rzombie1988

Something needs to be done about part-time Yokozuna's

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Posted (edited)
30 minutes ago, Houmanumi said:

And they will tell you that there is no rule requiring a Yokozuna to retire. I'm just gonna rip off the Wikipedia section for this:

Retiring

As opposed to all other sumo ranks, a yokozuna cannot be demoted. However, during tournaments, expectations are very high for yokozuna. A yokozuna is expected to win or at least be a serious contender for championships on a regular basis. A yokozuna is expected to retire if he can no longer compete at the peak of the sport or in some cases such as Futahaguro or Harumafuji is deemed to have not upheld the dignity of the rank. Expectations are so high that, even in the course of one tournament, a yokozuna who early on appears to be headed for a losing tournament will feel the pressure to retire; there are many cases of yokozuna dropping out mid-tournament with a real or imagined injury to avoid a make-koshi (a losing record) and the expectation to retire. One of the recent example is the retirement of the 72nd Yokozuna, Kisenosato, who was unable to win majority of the bouts due to an injury in his left arm. These expectations are a large part of the reason that the promotion criteria for yokozuna are so strict in the first place.

Key points:

  • Expectations are set very high
    • Win or at lease be a serious contender for championships on a regular basis
      • in 3/6 most recent tournaments, Hak is Y or J.
      • in 2/6 most recent tournaments, Kak is Y or J.
    • EXPECTED to retire if they can no longer compete at the peak of the sport, or uphold the dignity of the rank 
      • clearly they can both compete, given the number of recent Y/J 
    • Hey look, a whole section on how Yokozuna can pull out to avoid losing records/the expectation to retire. Almost as if it's an expected thing from them that they have earned the right to do.

I get it, it sucks that we don't have young, healthy yokozuna. But I put that on the younger guys who aren't getting the job done (Takayasu, Mitakeumi etc.) rather than the two ageing Yokozuna who can just show up when they want and still win cups. In that same 6-tournament period, the only rikishi to get multiple Y/J was Asanoyama with two jun-yusho. Without established competition capable of picking apart these yokozuna, why should they go anywhere? I all but guarantee that if Asanoyama or another young star should rise to the rank soon, both Kakuryu and likely Hakuho will step away. 

 

> EXPECTED to retire if they can no longer compete at the peak of the sport, or uphold the dignity of the rank

There it is.

How can you say they are competing at the peak of the sport when they can only do it half the time? And what is dignified about missing so many matches?

> clearly they can both compete, given the number of recent Y/J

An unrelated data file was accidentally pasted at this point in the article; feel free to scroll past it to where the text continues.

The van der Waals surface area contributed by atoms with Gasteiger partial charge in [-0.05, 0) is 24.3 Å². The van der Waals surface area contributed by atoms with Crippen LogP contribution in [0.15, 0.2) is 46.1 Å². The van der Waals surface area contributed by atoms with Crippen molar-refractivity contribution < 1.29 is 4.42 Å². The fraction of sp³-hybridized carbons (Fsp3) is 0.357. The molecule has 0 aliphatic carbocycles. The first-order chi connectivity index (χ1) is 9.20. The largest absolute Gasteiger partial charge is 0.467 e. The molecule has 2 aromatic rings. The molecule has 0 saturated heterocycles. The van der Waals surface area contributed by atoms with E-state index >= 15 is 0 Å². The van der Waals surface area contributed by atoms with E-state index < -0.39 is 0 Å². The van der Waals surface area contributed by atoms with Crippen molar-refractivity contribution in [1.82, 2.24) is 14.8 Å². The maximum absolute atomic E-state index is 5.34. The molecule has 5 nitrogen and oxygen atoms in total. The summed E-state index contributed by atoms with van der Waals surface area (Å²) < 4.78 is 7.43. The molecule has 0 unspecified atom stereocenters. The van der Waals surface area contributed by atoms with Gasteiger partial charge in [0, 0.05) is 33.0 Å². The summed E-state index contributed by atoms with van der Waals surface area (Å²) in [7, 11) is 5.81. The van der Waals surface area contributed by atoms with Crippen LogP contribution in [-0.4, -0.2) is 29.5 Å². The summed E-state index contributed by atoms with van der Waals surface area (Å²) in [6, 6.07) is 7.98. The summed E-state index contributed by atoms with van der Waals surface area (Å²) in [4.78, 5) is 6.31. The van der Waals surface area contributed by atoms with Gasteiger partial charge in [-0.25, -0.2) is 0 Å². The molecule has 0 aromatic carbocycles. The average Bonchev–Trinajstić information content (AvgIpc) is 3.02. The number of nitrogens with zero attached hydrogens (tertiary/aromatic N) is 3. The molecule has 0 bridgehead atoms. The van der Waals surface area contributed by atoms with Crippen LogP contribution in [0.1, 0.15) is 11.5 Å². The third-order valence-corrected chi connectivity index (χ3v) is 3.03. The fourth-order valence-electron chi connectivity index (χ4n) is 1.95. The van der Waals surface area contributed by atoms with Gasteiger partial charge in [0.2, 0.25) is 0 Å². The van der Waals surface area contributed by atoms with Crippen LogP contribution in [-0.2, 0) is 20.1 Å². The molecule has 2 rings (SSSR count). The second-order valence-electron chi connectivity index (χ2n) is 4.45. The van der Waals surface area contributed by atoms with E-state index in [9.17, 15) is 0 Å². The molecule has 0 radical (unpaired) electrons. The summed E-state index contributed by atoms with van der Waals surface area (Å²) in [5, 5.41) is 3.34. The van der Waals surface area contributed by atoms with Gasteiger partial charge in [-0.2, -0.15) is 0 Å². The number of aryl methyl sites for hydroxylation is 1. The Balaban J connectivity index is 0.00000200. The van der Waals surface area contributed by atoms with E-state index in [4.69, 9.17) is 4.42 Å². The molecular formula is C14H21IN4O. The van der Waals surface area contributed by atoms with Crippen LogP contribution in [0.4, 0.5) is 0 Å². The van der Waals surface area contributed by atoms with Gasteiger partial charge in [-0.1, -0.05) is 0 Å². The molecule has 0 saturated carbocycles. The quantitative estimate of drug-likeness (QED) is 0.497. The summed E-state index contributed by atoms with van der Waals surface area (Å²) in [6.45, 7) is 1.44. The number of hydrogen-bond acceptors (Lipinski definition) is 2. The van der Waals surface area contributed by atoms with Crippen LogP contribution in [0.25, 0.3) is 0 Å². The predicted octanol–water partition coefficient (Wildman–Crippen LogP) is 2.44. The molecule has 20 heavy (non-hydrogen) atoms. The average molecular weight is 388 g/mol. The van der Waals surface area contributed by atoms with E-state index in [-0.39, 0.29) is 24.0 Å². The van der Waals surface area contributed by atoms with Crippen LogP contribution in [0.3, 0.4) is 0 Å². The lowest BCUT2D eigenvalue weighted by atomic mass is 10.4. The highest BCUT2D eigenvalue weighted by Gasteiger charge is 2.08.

I think a lot of wrestlers would have better records if they only had to wrestle as much as Hakuho and Kakuryu do. And I think both of those two would have a lot worse records if they had to wrestle as much as everyone else does.

Edited by rzombie1988

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6 hours ago, rzombie1988 said:

>I want all of the Yokozuna to show up on day one every tournament and compete for all 15 days. Is that realistic when they get above the age of 30?

If they can't handle the same schedule as everyone else, maybe they shouldn't be wrestling?

You know that life sometimes is not fair.

There's different kinds of unfairness. Man-made and non-man made.

Kisenosato getting injured right after his promotion to Yokozuna. That's a non-man made unfairness and there's nothing that can be done about it.

Hakuho and other Yokozuna getting to miss tons of matches and tournaments while others can't, is a man-made unfairness. And fortunately, it could be fixed in record time.

It may indeed be "unfair", and a man-made unfairness at that. But to my mind, the importance is it's not arbitrary. It's a perk/rule known to all participants and ahead of time, applying equally to everyone (that is, any wrestler attaining the rank is afforded the perk). 

It's a significant perk, but one with a justification (that being the difficulty in obtaining the rank). It is no more offensive as being unfair than the fact that those of lower rank are paid less than those of higher rank. That is equally an unfairness, if not more so. But it's one known by all participants, ahead of time, applying equally to all. Go up in rank, get paid more. Go down, get paid less. Man made unfairness, certainly. But so what? 

(Please don't get me wrong, I'm not suggesting the current pay/rank/perk structure is not in need of some reform for the betterment of sumo. But a yokozuna being allowed to enter only a few a year to my mind is, while an unfairness, is at best a minor one and not one in need of a remedy; indeed, it fulfills an important need in allowing the symbolism of a reigning yokozuna to continue while allowing for a smoother transition). 

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21 minutes ago, rzombie1988 said: